Photo: Flickr / millicent_bystander
Even though mortgage rates are at record lows, young adults may still have problems securing the means to buy their first home — and they’re not turning to banks.In 2011, 26 per cent of first-time home buyers received cash for their down payment from a relative or friend, according to the National Association of Realtors‘ “Profile of Home Buyers and Sellers.”
Some parents decide to take it a step further and finance their childrens’ entire mortgages.
Last year, he returned the favour for his son, who not only received a lower interest rate from his dad, but avoided additional expenses like closing costs and appraisal fees.
The notion of parent-backed mortgages is nice, but not all parents can afford it.
“It’s pretty rare,” says Rick Allen, COO of MortgageMarvel. “I think a lot of it has to do with the fact that most aren’t in the position to lend $100,000, $175,000, $200,000. For most of us, that money is being used for other purposes, like retirement.”
That doesn’t mean you can’t help. Individuals can give up to $13,000, and a married couple up to $26,000, before they are subjected to federal gift taxes, according to the IRS.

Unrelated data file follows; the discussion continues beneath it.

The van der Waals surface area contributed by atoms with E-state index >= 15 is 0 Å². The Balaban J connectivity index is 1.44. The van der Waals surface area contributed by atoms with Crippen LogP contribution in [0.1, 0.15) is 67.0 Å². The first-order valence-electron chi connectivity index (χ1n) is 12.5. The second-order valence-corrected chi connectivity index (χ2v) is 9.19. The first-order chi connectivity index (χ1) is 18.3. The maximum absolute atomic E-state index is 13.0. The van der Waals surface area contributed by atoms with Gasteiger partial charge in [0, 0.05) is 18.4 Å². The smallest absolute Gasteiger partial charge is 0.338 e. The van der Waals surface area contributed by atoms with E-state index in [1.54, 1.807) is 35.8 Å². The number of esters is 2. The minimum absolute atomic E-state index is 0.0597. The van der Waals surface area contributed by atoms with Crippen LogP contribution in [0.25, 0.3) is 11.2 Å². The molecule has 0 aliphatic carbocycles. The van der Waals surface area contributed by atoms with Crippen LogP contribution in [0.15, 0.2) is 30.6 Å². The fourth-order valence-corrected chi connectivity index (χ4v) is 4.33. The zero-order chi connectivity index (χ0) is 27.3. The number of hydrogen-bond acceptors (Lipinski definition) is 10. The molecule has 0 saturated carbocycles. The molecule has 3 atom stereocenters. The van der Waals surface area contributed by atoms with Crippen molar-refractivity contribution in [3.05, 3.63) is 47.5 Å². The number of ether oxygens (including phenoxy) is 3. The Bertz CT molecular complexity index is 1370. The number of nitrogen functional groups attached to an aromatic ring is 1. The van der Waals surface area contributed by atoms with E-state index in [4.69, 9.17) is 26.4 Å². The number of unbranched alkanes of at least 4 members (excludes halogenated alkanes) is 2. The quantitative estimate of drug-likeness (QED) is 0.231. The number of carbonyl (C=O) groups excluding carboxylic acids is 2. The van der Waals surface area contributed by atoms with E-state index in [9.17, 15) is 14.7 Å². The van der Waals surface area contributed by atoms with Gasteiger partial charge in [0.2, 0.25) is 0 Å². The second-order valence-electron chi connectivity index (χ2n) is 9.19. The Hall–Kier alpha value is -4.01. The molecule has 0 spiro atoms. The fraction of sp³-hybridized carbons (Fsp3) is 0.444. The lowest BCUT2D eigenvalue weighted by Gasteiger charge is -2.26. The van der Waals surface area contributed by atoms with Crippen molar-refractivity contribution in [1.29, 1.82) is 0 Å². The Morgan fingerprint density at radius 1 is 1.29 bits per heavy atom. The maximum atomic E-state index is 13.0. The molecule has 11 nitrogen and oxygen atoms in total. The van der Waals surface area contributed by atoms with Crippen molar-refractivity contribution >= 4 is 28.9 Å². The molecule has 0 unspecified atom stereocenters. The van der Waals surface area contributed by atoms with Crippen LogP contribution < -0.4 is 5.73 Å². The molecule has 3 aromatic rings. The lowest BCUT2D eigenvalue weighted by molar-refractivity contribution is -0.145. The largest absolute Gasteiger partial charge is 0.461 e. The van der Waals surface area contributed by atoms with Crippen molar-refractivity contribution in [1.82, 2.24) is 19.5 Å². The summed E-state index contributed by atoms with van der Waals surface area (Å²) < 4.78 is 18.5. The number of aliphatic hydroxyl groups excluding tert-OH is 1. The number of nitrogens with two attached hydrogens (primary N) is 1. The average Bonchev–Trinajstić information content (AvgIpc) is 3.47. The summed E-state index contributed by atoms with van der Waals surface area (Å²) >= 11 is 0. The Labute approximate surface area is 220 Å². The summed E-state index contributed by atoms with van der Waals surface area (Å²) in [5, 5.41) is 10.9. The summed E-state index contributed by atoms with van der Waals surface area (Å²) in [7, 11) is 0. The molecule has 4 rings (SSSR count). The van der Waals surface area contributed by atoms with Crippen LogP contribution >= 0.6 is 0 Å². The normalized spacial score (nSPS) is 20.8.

Allen adds the main perk of a parent-backed loan is that it offers a flexibility not usually found with lenders.
“Parent and child can make any arrangement they want,” Allen says. “A parent is typically willing to do so much more for their child as opposed to the fairly rigid rules attached to a lender-borrower relationship.”
They can choose to give their child a loan with zero interest, or allow them to pay interest only, or even forgive the principal, he says.
Just be aware of the drawbacks to loaning your family money.
“Families just need to understand what the potential impact could be to the relationship if the son or daughter is not in the position to make payments as they agreed to,” he says. “Document the relationship so there are no misunderstandings later.”